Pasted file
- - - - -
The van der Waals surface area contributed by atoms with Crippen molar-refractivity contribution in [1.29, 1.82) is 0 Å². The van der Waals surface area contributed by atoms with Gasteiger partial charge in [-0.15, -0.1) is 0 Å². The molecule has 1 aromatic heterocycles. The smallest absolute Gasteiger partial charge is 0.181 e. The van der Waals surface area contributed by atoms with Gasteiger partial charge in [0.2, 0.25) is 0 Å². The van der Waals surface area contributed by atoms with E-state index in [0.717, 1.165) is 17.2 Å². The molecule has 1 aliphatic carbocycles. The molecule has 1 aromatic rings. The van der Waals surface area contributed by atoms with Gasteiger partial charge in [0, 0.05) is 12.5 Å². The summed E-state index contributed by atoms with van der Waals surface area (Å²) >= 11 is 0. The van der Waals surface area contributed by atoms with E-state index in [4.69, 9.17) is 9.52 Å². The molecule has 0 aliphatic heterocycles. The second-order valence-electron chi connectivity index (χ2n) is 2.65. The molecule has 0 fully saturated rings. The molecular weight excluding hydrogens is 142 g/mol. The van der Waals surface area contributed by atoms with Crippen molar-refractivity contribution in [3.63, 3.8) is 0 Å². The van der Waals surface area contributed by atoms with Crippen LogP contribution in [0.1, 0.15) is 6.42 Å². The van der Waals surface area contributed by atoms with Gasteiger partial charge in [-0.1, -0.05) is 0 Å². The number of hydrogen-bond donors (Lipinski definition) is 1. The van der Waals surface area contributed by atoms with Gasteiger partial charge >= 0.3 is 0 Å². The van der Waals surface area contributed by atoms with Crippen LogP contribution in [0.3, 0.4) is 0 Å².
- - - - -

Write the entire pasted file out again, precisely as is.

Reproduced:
The van der Waals surface area contributed by atoms with Crippen molar-refractivity contribution in [1.29, 1.82) is 0 Å². The van der Waals surface area contributed by atoms with Gasteiger partial charge in [-0.15, -0.1) is 0 Å². The molecule has 1 aromatic heterocycles. The smallest absolute Gasteiger partial charge is 0.181 e. The van der Waals surface area contributed by atoms with Gasteiger partial charge in [0.2, 0.25) is 0 Å². The van der Waals surface area contributed by atoms with E-state index in [0.717, 1.165) is 17.2 Å². The molecule has 1 aliphatic carbocycles. The molecule has 1 aromatic rings. The van der Waals surface area contributed by atoms with Gasteiger partial charge in [0, 0.05) is 12.5 Å². The summed E-state index contributed by atoms with van der Waals surface area (Å²) >= 11 is 0. The van der Waals surface area contributed by atoms with E-state index in [4.69, 9.17) is 9.52 Å². The molecule has 0 aliphatic heterocycles. The second-order valence-electron chi connectivity index (χ2n) is 2.65. The molecule has 0 fully saturated rings. The molecular weight excluding hydrogens is 142 g/mol. The van der Waals surface area contributed by atoms with Crippen molar-refractivity contribution in [3.63, 3.8) is 0 Å². The van der Waals surface area contributed by atoms with Crippen LogP contribution in [0.1, 0.15) is 6.42 Å². The van der Waals surface area contributed by atoms with Gasteiger partial charge in [-0.1, -0.05) is 0 Å². The number of hydrogen-bond donors (Lipinski definition) is 1. The van der Waals surface area contributed by atoms with Gasteiger partial charge >= 0.3 is 0 Å². The van der Waals surface area contributed by atoms with Crippen LogP contribution in [0.3, 0.4) is 0 Å².